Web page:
Advanced manufacturing, engineering and business and financial services saw the biggest growth among West Midlands SMEs in the last three years, according to new research.
Industries that struggled the most in the downturn, with no signs of employment or turnover growth, included construction, retail and hospitality and tourism.
But business confidence is starting to return to small and meduim sized enterprises in Birmingham, the Black Country and Solihull, according to a study by the Marketing Birmingham Regional Observatory and the Greater Birmingham and Solihull Local Enterprise Partnership (GBSLEP).
The research included a survey of 1,700 businesses across the GBSLEP area, which includes northern Worcestershire and southern Staffordshire, and the Black Country between December 2011 and March 2012.
Neil Rami, chief executive of Marketing Birmingham, said: “Our findings indicate that the local business community could be looking more confidently to the future and are ready to explore opportunities to develop their operations.
“SMEs in some of the region’s strongest sectors benefit greatly from the supply chains of the major companies that have invested here.
“Jaguar Land Rover is but one example of a global investor that has brought local business significant growth opportunities.”
The report also looked at SME growth over the past 12 months, attitudes to future growth and employment, and the sectors with the greatest incidence of ‘high growth’ businesses – those that have increased turnover by more than 10 per cent and staff numbers by more than 20 per cent each year during the last three years.
More than half the SMEs surveyed reported growth in profits over the last three years, while two thirds maintained or increased their turnover.
Almost 40 per cent of SMEs have increased their turnover in the past 12 months, while only 23 per cent experienced a decrease.
More than a fifth of SMEs in the region were found to meet the criteria needed to be considered ‘high-growth’.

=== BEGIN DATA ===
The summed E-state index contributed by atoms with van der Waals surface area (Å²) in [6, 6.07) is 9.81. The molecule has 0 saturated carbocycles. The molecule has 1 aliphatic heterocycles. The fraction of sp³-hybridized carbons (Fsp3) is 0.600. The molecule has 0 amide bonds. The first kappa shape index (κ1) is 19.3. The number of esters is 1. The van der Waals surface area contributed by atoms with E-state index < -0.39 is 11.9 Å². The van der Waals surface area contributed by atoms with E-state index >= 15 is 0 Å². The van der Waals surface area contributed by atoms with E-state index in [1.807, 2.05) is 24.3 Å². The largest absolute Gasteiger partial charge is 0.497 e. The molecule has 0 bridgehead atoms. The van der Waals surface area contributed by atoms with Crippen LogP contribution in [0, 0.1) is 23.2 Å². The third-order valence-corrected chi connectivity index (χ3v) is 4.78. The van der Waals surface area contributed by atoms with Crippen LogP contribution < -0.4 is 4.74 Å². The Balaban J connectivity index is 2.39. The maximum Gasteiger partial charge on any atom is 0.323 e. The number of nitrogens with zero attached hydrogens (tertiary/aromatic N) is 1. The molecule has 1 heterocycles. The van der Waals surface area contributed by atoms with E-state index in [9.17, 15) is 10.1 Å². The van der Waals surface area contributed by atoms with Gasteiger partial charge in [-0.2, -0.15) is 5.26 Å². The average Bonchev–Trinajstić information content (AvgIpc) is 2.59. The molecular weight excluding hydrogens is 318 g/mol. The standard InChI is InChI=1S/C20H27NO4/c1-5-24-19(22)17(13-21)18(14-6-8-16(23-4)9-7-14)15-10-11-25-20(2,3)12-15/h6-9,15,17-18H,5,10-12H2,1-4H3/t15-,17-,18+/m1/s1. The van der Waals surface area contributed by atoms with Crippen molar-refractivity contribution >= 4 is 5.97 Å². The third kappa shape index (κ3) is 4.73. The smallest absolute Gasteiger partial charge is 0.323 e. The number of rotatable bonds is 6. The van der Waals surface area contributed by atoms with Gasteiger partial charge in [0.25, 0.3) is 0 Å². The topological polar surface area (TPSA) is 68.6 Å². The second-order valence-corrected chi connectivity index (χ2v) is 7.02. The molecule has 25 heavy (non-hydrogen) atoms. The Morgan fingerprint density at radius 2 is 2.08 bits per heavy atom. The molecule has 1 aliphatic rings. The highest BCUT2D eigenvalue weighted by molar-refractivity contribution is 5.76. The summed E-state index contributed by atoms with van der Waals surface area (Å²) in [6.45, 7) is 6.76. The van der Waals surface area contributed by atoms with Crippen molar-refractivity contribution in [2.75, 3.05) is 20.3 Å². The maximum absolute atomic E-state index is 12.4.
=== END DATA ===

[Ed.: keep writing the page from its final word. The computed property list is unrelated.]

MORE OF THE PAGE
While the research reports an optimistic mood for the majority of the region’s SMEs, others still face significant challenges in accessing the finance and opportunities needed to grow.
Chris Loughran, senior partner at Deloitte Midlands, said: “SMEs across the GBSLEP and Black Country area are fighting hard to grow and boost employment, but are still restricted by a lack of available finance.
“As credit remains difficult to access, it is crucial for these businesses to watch their costs closely to maintain the right level of working capital and identify the areas where investing that money will make a real difference to driving product demand – be it research and development, training the sales team or promoting the business to new customers.
“Investing can often ease the road to growth.”
Nearly half of SMEs in the region have not changed their staffing levels in the last three years, but more than a quarter were forced to reduce headcount and more than a quarter took on more workers. Some 53 per cent of respondents expected to increase their workforce over the next year, with only five per cent planning to reduce staff levels.
Skills and training were identified by nearly a third of respondents as a key driver of growth and 12 per cent cited skills deficiencies and recruitment problems as restricting business performance.
But less than half of surveyed SMEs planned to increase training in their organisation over the next year, with two per cent expected to cut back on this investment.
Alan Volkaerts, GBSLEP board member and operations director at Jaguar Land Rover Solihull, said: “Developing an innovative approach to tackling the issue of improving skills levels is one of the LEP’s key economic priorities.
“We have already launched the LEP Employment and Skills Board, which is a private sector led collaboration featuring companies, the public sector, education and training providers.
“If we are to achieve our desire of making the Greater Birmingham and Solihull area globally competitive, we have to ensure the skills agenda is at the forefront of everything we do.”